"I know there are many Albertans watching Danielle Smith’s new policy and feeling scared for their future. There is no doubt that these policies will hurt kids and their families. It is the lowest kind of politics to harm vulnerable people.Leaders should bring people together, not divide. Protect and defend everyone’s rights - not cause harm for political gain. Provide education and understanding - not spread lies," — NDP leader Jagmeet Singh to X (formerly Twitter).
"I don't see 'MD' after Pierre Poilievre's name, or Danielle Smith's. So not their business," he said. "It's irresponsible. It's dangerous. Trans rights are human rights, and everybody who values their human rights should be questioning Pierre Poilievre, and why he's siding with Danielle Smith," — Randy Boissonnault, Employment Minister, told reporters.
From the LGBTQIA2S+ Community
“Any proposal regarding the health and welfare of transgender children needs to include medical advice, and involve consultation with all concerned parties; teachers, social workers, families, legal professionals, and most importantly the transgender community. Instead, the UCP’s proposal interferes with Candians’ protected charter rights and runs contrary to the evidence-based medical practices and research over the past 80 years," — joint statement from 47 LGBTQIA2S+ advocacy groups in Alberta posted to X (formerly Twitter)
“If the premier had genuine concerns about the existing healthcare protocols and practices, a responsible government would have said, ‘We’re going to do a systemic review. We’re going to go and chat with a bunch of doctors. This is about government intervention, and putting their government between your family and the healthcare your kid needs," — Fae Johnstone, executive director of Wisdon2Action and Momentum, in an interview with Xtra Magazine.
From a medical standpoint
"If you deprive someone of blockers until they're 18, you have made an irreversible decision yourself by forcing a child to go through puberty and forcing them to have body changes that are anathema to them," — Dr. Daniel Metzger, a pediatric endocrinologist at BC Children's Hospital, in an interview with CTV News.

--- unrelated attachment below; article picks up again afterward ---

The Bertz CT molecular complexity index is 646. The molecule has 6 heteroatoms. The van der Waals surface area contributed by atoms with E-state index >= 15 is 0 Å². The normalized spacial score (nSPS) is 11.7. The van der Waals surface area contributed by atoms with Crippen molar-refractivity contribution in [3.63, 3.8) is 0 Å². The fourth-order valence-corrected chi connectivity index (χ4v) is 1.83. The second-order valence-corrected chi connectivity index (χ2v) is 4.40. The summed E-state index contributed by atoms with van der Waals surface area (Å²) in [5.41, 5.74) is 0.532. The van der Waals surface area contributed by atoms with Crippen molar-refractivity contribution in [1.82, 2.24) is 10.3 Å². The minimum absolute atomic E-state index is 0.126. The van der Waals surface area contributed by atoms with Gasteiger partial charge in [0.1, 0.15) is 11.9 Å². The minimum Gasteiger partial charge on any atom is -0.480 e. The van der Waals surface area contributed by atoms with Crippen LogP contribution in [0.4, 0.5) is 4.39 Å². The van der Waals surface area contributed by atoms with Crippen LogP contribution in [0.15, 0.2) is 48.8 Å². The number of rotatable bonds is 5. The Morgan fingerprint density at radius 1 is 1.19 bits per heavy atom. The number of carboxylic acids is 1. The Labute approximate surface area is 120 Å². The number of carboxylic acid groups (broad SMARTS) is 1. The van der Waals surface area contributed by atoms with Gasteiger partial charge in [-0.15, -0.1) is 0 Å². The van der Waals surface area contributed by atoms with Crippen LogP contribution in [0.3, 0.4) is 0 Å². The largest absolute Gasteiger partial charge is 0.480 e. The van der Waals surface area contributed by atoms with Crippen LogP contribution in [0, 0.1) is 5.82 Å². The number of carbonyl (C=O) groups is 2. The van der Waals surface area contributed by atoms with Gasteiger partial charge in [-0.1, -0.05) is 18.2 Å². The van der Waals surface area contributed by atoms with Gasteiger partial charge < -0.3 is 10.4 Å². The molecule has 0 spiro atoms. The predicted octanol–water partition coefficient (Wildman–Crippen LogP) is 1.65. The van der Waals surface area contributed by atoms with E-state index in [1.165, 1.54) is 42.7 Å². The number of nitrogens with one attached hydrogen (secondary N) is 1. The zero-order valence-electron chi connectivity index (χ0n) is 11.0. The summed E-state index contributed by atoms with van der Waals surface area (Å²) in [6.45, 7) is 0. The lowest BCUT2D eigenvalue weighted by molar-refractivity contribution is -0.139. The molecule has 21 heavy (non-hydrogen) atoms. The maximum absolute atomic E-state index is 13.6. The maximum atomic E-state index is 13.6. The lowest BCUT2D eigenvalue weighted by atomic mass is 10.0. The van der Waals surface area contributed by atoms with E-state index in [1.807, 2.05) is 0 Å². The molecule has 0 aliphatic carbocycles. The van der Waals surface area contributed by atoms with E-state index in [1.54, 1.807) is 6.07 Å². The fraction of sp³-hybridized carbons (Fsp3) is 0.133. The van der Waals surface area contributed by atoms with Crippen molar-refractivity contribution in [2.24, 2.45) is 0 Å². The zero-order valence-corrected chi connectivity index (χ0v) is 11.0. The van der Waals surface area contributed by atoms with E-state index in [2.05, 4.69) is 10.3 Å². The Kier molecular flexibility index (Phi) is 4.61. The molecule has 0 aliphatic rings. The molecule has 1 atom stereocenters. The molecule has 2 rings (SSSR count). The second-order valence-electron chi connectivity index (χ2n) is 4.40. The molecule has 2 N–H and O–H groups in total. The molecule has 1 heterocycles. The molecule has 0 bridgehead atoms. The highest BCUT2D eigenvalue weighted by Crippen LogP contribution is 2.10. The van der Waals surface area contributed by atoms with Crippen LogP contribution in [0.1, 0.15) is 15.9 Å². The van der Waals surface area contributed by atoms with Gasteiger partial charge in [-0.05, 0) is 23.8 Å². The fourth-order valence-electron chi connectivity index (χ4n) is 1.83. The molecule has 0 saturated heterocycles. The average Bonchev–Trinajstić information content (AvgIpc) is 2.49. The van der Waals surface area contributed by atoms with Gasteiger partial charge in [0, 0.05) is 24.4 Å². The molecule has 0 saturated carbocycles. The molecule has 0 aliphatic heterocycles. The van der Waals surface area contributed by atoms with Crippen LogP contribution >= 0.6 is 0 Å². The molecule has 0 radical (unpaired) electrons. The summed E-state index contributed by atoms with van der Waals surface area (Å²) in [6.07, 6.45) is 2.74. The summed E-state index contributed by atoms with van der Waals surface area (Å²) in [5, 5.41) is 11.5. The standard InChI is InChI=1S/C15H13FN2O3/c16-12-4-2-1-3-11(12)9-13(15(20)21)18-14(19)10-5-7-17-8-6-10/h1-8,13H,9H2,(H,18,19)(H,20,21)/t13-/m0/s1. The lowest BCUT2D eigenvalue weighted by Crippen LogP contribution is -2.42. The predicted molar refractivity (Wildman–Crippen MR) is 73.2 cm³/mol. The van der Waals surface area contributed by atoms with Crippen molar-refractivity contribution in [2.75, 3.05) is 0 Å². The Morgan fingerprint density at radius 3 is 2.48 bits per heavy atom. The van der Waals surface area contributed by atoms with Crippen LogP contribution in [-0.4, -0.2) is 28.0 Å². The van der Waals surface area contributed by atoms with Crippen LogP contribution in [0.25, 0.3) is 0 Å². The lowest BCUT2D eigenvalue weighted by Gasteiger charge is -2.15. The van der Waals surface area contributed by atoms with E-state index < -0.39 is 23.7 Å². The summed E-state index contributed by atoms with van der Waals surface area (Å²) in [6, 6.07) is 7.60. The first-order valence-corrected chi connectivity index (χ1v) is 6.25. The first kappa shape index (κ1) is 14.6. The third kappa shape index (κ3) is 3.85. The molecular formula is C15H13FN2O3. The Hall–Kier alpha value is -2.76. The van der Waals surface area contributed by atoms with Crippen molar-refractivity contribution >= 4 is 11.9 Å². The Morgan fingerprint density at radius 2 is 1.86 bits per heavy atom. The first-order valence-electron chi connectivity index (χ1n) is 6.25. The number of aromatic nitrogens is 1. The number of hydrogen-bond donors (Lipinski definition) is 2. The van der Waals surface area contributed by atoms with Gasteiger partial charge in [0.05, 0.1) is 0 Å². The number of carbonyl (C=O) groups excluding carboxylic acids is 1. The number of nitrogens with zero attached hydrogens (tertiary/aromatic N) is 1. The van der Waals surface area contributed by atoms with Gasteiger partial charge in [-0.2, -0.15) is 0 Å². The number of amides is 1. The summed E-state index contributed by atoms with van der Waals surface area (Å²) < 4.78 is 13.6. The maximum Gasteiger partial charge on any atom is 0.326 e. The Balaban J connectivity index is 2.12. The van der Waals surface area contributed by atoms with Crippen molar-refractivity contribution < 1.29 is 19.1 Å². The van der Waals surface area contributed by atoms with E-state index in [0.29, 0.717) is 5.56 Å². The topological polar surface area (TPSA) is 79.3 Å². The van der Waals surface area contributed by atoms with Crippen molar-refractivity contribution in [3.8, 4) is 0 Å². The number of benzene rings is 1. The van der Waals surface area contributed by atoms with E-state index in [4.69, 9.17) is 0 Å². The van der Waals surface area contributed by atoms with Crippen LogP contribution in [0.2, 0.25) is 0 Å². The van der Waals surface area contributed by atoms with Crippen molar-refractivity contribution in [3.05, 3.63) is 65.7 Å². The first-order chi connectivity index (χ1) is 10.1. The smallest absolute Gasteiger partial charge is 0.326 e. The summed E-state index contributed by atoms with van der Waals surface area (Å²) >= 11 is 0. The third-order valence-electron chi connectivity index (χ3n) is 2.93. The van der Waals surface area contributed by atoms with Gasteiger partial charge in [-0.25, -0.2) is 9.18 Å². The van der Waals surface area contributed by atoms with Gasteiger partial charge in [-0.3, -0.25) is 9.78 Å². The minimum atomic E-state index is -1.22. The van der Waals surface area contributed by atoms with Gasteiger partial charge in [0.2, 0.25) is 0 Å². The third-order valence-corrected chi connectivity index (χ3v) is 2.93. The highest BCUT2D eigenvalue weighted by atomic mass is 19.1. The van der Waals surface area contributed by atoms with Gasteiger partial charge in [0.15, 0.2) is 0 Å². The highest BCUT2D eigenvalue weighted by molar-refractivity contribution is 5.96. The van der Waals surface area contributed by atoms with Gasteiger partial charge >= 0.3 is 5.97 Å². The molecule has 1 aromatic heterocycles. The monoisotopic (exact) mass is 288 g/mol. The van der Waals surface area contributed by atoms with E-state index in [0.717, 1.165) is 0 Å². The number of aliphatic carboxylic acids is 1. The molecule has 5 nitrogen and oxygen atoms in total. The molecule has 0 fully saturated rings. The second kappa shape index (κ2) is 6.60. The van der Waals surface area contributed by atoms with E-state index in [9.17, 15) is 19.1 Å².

"The misinformation out there is really astounding. It gets worrying when our politicians take up some ideas without actually vetting the accuracy of what they're saying," — Elizabeth Saewyc, a professor at the University of British Columbia's school of nursing, in an interview with CTV.
What international medical professionals have said about puberty blockers
When Arkansas became the first U.S. state to ban gender-affirming care for minors, experts spoke out about the use and benefit of puberty blockers. The decision to deny gender-affirming care was overturned in 2023.
"Puberty blockers allow transgender kids to really be able to navigate situations without worrying about what their body looks like as soon as puberty becomes part of the picture,”—Dr. Samantha Busa, a psychologist and clinical director of the gender and sexuality service at the Child Study Center at Hassenfeld Children’s Hospital at NYU Langone, in an interview with TODAY in 2021.
“There’s going to be a price. And the price is probably going to be some deficit in skeletal mass," — Dr. Sundeep Khosla, who runs the Osteoporosis and Bone Biology Lab at the Mayo Clinic, in a 2022 interview with the New York Times about the possible long term effects of puberty blockers
"It's not just me as a medical provider deciding 'You know what, you're good to go. We follow guidelines. The young person likely has seen a mental health provider who has expertise in gender identity ... There's oftentimes a social worker ... I certainly work with the parents, the parents need to be on board. It very much is a collaborative, multidisciplinary approach to care, rooted in science and data," —Dr. Caroline Salas-Humara, a pediatrician at NYU Langone in an interview with TODAY in 2021.
“Medications are rarely without side effects. That is usually not enough of a reason to allow a child, who is telling you that they’re extremely distressed by the pubertal changes that they’re seeing, to continue going through puberty....Knowing what we do know, these medications have enormous benefits for the population that we care for,” — Dr. Jessica Kremen, a pediatric endocrinologist for Boston Children’s Hospital’s Gender Multispecialty Service, in a 2021 interview with The New York Times.
“If the brain is expecting to receive those hormones at a certain time and doesn’t, what happens? We don’t know," — Dr. Sheri Berenbaum, head of a gender research lab at Penn State, in a 2021 interview with the New York Times on the long term impact of taking puberty blockers.